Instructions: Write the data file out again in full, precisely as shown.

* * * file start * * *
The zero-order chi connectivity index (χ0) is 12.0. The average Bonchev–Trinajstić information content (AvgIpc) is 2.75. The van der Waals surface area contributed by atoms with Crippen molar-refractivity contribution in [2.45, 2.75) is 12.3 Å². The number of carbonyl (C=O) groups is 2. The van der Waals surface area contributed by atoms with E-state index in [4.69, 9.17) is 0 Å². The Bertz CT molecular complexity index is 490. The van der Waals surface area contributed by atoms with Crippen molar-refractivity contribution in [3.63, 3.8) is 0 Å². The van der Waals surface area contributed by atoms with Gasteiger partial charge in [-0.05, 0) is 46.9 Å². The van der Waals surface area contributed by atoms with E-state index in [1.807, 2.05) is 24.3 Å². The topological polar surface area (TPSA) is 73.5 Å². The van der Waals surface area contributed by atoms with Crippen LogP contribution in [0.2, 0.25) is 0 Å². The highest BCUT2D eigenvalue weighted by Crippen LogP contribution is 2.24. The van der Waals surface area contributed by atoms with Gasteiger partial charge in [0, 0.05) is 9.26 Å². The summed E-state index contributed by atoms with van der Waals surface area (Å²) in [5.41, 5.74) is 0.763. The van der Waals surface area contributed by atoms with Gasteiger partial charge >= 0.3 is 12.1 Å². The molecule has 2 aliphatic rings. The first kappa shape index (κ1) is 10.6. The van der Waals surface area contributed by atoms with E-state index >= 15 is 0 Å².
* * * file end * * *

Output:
The zero-order chi connectivity index (χ0) is 12.0. The average Bonchev–Trinajstić information content (AvgIpc) is 2.75. The van der Waals surface area contributed by atoms with Crippen molar-refractivity contribution in [2.45, 2.75) is 12.3 Å². The number of carbonyl (C=O) groups is 2. The van der Waals surface area contributed by atoms with E-state index in [4.69, 9.17) is 0 Å². The Bertz CT molecular complexity index is 490. The van der Waals surface area contributed by atoms with Crippen molar-refractivity contribution in [3.63, 3.8) is 0 Å². The van der Waals surface area contributed by atoms with Gasteiger partial charge in [-0.05, 0) is 46.9 Å². The van der Waals surface area contributed by atoms with E-state index in [1.807, 2.05) is 24.3 Å². The topological polar surface area (TPSA) is 73.5 Å². The van der Waals surface area contributed by atoms with Crippen LogP contribution in [0.2, 0.25) is 0 Å². The highest BCUT2D eigenvalue weighted by Crippen LogP contribution is 2.24. The van der Waals surface area contributed by atoms with Gasteiger partial charge in [0, 0.05) is 9.26 Å². The summed E-state index contributed by atoms with van der Waals surface area (Å²) in [5.41, 5.74) is 0.763. The van der Waals surface area contributed by atoms with Gasteiger partial charge >= 0.3 is 12.1 Å². The molecule has 2 aliphatic rings. The first kappa shape index (κ1) is 10.6. The van der Waals surface area contributed by atoms with E-state index >= 15 is 0 Å².